The COVID-19 crisis has certainly played a part in the latest evolution of education to digital learning; however, the trend was already heading there. Today’s students live a digital life, so the future of learning needs to be designed with this in mind. As a student, you want digital sessions that go far beyond just sitting in your room listening to PowerPoint lectures online. You want true engagement! These are the three ways in EIT InnoEnergy foresees a “digital-first learning” approach is going to shape your sustainable energy education to achieve this:
During the last months, universities were forced online – which was fine to face the immediate challenge; however, it’s time to think about how things should evolve from here. As Prof. dr. Frank Gielen, EIT InnoEnergy Education Director, explains: “This type of emergency remote teaching is not to be confused with high-quality delivery of digital learning activities, which is the goal of our Master’s programmes. It’s time to take advantage of years of research on quality online and blended learning. Digital-first design will improve the overall quality of a course as it implies the application of sound, proven pedagogical principles – going well beyond Zooming and MOOCing.”
Digital platforms provide a unique environment, where students have the power to regulate their own learning activities. This creates a new opportunity – to design digital-first learning that engages and motivates. Anouk Gelan, Sr. Digital Learning Designer at EIT InnoEnergy, shares: “Online course designs need to foster active, autonomous learning for students – with many opportunities for practice, as well as integrated and automated feedback. Online learning environments are both synchronous and asynchronous communication channels, therefore well-suited as a space for learning. There are many amazing things a computer as learning environment can do in comparison with a lecture hall and we should make sure to integrate those in the learning design”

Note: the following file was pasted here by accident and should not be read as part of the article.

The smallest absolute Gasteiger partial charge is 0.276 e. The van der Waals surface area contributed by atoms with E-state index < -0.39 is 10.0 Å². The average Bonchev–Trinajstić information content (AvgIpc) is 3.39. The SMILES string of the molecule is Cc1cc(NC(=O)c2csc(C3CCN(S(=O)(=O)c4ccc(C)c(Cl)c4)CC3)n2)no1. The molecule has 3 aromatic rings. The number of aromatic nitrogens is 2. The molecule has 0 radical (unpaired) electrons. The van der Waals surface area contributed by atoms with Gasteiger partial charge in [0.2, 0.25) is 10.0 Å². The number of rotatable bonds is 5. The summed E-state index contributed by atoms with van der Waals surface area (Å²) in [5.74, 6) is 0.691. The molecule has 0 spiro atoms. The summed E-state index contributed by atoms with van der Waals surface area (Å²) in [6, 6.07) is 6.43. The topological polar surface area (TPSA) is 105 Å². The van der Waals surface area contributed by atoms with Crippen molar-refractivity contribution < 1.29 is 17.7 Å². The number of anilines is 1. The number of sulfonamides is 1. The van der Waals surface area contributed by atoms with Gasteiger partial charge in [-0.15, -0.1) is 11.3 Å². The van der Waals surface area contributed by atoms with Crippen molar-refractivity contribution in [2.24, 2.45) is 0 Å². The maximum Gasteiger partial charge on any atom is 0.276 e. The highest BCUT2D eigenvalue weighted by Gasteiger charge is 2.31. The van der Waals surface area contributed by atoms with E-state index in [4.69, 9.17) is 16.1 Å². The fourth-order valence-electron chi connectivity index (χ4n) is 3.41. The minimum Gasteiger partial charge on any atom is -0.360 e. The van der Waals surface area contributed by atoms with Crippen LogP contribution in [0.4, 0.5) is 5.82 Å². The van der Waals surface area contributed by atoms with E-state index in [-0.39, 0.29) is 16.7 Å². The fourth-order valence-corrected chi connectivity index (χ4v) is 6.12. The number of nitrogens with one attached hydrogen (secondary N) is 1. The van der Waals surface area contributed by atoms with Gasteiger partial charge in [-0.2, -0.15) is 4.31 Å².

While the advantages of digital are clear, it is not the whole answer. We need to combine both online and traditional face-to-face course designs to create something new. Something better than what was before. As Prof. dr. Gielen explains, “Digital-first learning design means designing learning experiences by starting from the affordances of digital or online learning (such as self-paced learning, opportunities for practice, peer learning, immediate feedback), and then combining it with face-to-face education – designing the group time available for personalised and deeper learning via question and answer sessions, seminars and lab work.”
To be clear, digital-first learning does not mean designing for digital only. The goal is to offer a much broader range of learning activities than today – focusing the on-campus work to a be high added-value learning interactions to that which is done digitally. To tailor the learning experience to each learning modality, both digital and on-campus, and the unique features of each. EIT InnoEnergy Master School is dedicated to this next evolution of learning!